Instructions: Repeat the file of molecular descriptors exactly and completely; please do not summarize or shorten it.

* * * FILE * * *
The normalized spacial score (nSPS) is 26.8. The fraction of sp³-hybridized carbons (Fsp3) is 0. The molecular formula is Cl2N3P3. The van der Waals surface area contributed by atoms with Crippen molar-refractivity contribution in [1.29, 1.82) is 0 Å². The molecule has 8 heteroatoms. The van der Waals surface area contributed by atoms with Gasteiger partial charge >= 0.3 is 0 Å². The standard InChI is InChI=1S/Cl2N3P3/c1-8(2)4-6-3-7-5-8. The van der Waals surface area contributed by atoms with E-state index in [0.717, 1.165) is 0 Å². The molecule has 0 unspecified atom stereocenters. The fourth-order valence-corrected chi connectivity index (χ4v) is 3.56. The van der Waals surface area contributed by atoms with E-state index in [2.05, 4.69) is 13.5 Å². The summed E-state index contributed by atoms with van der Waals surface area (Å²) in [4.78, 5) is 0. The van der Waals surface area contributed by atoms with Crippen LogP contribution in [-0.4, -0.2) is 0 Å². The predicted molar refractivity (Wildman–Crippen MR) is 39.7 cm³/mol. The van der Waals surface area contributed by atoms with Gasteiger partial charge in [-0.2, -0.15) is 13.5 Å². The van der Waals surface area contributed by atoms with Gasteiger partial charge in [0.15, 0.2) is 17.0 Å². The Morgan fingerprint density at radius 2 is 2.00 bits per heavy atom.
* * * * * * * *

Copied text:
The normalized spacial score (nSPS) is 26.8. The fraction of sp³-hybridized carbons (Fsp3) is 0. The molecular formula is Cl2N3P3. The van der Waals surface area contributed by atoms with Crippen molar-refractivity contribution in [1.29, 1.82) is 0 Å². The molecule has 8 heteroatoms. The van der Waals surface area contributed by atoms with Gasteiger partial charge >= 0.3 is 0 Å². The standard InChI is InChI=1S/Cl2N3P3/c1-8(2)4-6-3-7-5-8. The van der Waals surface area contributed by atoms with E-state index in [0.717, 1.165) is 0 Å². The molecule has 0 unspecified atom stereocenters. The fourth-order valence-corrected chi connectivity index (χ4v) is 3.56. The van der Waals surface area contributed by atoms with E-state index in [2.05, 4.69) is 13.5 Å². The summed E-state index contributed by atoms with van der Waals surface area (Å²) in [4.78, 5) is 0. The van der Waals surface area contributed by atoms with Crippen LogP contribution in [-0.4, -0.2) is 0 Å². The predicted molar refractivity (Wildman–Crippen MR) is 39.7 cm³/mol. The van der Waals surface area contributed by atoms with Gasteiger partial charge in [-0.2, -0.15) is 13.5 Å². The van der Waals surface area contributed by atoms with Gasteiger partial charge in [0.15, 0.2) is 17.0 Å². The Morgan fingerprint density at radius 2 is 2.00 bits per heavy atom.